Perceptions on efficacy and side effects of conventional depot antipsychotics (CDA) and atypical depot antipsychotics (ADA): Psychiatrists versus patients in Hong Kong

Wing Hong Hector Tsang, Mandy W.M. Fong, Kelvin M.T. Fung, Raymond C.K. Chung

Research output: Journal article publicationJournal articleAcademic researchpeer-review

2 Citations (Scopus)

Abstract

Objectives. We compared the satisfaction level of psychiatrists and psychiatric patients towards conventional (CDA) and atypical (ADA) depot antipsychotics on symptom management, role functioning, and side effects. Method. Patients from an out-patient clinic of a public hospital and psychiatrists from public hospitals participated in the survey in 20072008. A total of 153 patients were interviewed by a tailor-made questionnaire and 72 psychiatrists self-administered a similar questionnaire. Results. Both groups shared similar attitudes towards clinical effectiveness and treatment efficacy of ADA and CDA. More patients were ambivalent towards relapse prevention of CDA than psychiatrists (30.7 vs. 16.7, P<0.044) and three quarters of psychiatrists believed that ADA are associated with less side effects. More than half of the patients showed negative attitudes towards the effectiveness of CDA on improving quality of life (52.40), work (57.50), and recreation (55.50). Psychiatrists were more aware of the limitation of CDA and severity of side effects of CDA. They did not, however, seem to incorporate patients' opinions and research findings into their clinical practice. Conclusion. Evidence-based practice and shared decision-making model between clinicians and mental patients should be advocated. More investigations should be devoted to examine the efficacy of ADA as the alternative to CDA.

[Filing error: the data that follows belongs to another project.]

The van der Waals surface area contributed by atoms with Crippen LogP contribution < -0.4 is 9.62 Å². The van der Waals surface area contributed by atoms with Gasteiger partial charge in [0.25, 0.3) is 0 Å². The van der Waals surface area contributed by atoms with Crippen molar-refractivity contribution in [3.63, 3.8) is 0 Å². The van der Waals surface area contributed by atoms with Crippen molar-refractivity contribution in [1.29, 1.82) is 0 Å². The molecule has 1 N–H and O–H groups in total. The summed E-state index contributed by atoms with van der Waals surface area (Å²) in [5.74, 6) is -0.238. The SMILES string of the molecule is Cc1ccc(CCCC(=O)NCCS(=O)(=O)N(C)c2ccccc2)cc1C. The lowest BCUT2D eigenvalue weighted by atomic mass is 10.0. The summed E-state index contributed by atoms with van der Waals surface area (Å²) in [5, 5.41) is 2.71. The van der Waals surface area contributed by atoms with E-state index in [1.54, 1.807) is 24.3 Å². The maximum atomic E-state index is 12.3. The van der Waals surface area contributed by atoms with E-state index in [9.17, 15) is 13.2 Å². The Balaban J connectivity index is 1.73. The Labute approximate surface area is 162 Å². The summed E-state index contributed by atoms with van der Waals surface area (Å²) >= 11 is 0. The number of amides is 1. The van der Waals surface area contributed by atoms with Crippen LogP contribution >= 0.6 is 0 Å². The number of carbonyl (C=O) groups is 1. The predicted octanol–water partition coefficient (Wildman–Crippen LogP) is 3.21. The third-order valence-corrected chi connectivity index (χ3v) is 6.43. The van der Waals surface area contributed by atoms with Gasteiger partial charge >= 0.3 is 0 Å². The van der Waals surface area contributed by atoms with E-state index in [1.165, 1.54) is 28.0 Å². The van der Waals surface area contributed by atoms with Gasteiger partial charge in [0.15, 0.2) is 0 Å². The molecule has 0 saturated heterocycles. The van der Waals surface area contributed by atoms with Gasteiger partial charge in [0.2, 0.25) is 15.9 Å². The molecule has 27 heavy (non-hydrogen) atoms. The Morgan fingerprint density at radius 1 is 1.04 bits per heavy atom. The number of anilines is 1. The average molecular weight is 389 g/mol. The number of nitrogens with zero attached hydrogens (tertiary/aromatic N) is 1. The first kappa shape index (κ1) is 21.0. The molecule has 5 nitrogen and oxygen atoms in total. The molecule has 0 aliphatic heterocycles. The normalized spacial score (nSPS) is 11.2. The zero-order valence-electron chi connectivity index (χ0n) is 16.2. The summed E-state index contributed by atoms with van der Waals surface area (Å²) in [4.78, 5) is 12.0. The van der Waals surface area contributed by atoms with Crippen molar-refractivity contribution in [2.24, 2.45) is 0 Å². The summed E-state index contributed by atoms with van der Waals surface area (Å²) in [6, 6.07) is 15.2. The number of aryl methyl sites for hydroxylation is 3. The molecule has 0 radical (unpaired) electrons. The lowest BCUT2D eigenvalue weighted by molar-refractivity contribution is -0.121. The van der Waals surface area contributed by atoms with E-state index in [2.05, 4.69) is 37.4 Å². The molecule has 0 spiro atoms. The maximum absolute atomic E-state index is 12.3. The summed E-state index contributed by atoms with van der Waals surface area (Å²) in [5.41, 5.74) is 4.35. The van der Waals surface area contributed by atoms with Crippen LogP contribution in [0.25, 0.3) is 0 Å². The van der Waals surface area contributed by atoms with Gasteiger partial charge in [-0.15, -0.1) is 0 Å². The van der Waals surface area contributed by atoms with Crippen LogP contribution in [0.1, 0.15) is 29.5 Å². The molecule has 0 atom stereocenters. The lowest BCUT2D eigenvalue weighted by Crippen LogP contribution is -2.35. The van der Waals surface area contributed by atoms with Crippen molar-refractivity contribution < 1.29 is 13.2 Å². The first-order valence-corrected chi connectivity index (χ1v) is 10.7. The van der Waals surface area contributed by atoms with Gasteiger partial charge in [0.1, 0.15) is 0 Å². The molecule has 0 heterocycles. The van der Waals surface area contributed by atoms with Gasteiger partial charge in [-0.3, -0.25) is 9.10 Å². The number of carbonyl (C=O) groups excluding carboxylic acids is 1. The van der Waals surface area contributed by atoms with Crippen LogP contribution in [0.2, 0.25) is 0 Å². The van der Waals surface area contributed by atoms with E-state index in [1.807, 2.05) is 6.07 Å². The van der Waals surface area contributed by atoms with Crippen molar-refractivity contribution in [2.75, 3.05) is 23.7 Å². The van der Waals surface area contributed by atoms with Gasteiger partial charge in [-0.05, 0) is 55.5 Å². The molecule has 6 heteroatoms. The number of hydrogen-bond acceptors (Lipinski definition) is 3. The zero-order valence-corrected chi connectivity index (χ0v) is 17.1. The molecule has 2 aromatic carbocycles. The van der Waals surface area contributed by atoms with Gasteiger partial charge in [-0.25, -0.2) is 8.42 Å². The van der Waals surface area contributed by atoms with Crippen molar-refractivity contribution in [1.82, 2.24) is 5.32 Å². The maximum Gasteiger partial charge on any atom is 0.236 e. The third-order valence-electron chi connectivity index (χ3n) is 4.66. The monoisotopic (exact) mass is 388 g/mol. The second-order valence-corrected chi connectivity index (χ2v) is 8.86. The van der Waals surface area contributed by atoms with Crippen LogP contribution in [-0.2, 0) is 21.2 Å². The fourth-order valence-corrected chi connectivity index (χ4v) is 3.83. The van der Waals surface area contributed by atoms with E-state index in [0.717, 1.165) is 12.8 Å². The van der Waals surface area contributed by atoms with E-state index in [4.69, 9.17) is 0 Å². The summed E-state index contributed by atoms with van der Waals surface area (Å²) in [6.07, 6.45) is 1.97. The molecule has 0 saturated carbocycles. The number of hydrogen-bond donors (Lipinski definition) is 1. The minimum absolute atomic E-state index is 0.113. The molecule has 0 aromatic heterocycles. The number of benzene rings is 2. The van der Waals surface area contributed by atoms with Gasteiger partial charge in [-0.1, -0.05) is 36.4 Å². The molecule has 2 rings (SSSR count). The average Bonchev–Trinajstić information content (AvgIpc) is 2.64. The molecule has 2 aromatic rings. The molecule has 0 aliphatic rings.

Original languageEnglish
Pages (from-to)23-32
Number of pages10
JournalInternational Journal of Psychiatry in Clinical Practice
Volume14
Issue number1
DOIs
Publication statusPublished - 8 Mar 2010

Keywords

  • Antipsychotics (ADA)
  • Conventional depot antipsychotics
  • Functional performance
  • Side effects
  • Treatment efficacy

ASJC Scopus subject areas

  • Psychiatry and Mental health

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